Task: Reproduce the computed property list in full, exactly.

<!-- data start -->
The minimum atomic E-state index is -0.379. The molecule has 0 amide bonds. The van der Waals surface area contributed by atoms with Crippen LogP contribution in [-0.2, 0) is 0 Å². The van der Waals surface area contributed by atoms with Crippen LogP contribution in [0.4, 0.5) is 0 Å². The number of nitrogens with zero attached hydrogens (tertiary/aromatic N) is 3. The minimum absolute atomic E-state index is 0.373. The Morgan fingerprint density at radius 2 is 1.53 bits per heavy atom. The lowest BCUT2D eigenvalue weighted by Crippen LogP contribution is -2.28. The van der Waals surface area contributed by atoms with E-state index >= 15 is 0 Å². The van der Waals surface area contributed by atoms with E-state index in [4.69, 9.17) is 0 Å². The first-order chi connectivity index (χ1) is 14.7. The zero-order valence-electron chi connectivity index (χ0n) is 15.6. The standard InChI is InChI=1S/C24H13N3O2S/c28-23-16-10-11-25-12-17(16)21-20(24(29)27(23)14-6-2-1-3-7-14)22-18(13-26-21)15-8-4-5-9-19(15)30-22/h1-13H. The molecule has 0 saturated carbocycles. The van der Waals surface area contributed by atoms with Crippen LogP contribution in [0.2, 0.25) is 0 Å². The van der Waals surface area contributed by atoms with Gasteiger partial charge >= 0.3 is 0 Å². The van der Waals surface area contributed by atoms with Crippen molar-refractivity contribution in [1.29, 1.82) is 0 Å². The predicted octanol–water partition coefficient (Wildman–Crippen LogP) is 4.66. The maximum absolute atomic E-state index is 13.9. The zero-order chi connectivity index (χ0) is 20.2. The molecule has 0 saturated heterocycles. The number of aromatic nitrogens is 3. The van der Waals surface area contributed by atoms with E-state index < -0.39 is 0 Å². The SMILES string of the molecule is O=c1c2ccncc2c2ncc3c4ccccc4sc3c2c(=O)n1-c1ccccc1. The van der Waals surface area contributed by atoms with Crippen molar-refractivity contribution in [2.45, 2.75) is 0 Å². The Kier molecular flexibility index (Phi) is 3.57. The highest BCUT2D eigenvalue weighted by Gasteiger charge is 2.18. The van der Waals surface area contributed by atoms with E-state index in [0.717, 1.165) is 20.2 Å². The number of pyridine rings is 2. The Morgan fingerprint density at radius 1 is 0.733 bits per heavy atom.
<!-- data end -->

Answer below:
The minimum atomic E-state index is -0.379. The molecule has 0 amide bonds. The van der Waals surface area contributed by atoms with Crippen LogP contribution in [-0.2, 0) is 0 Å². The van der Waals surface area contributed by atoms with Crippen LogP contribution in [0.4, 0.5) is 0 Å². The number of nitrogens with zero attached hydrogens (tertiary/aromatic N) is 3. The minimum absolute atomic E-state index is 0.373. The Morgan fingerprint density at radius 2 is 1.53 bits per heavy atom. The lowest BCUT2D eigenvalue weighted by Crippen LogP contribution is -2.28. The van der Waals surface area contributed by atoms with E-state index >= 15 is 0 Å². The van der Waals surface area contributed by atoms with E-state index in [4.69, 9.17) is 0 Å². The first-order chi connectivity index (χ1) is 14.7. The zero-order valence-electron chi connectivity index (χ0n) is 15.6. The standard InChI is InChI=1S/C24H13N3O2S/c28-23-16-10-11-25-12-17(16)21-20(24(29)27(23)14-6-2-1-3-7-14)22-18(13-26-21)15-8-4-5-9-19(15)30-22/h1-13H. The molecule has 0 saturated carbocycles. The van der Waals surface area contributed by atoms with Crippen LogP contribution in [0.2, 0.25) is 0 Å². The van der Waals surface area contributed by atoms with Gasteiger partial charge >= 0.3 is 0 Å². The van der Waals surface area contributed by atoms with Crippen molar-refractivity contribution in [1.29, 1.82) is 0 Å². The predicted octanol–water partition coefficient (Wildman–Crippen LogP) is 4.66. The maximum absolute atomic E-state index is 13.9. The zero-order chi connectivity index (χ0) is 20.2. The molecule has 0 saturated heterocycles. The number of aromatic nitrogens is 3. The van der Waals surface area contributed by atoms with E-state index < -0.39 is 0 Å². The SMILES string of the molecule is O=c1c2ccncc2c2ncc3c4ccccc4sc3c2c(=O)n1-c1ccccc1. The van der Waals surface area contributed by atoms with Crippen molar-refractivity contribution in [2.45, 2.75) is 0 Å². The Kier molecular flexibility index (Phi) is 3.57. The highest BCUT2D eigenvalue weighted by Gasteiger charge is 2.18. The van der Waals surface area contributed by atoms with E-state index in [0.717, 1.165) is 20.2 Å². The number of pyridine rings is 2. The Morgan fingerprint density at radius 1 is 0.733 bits per heavy atom.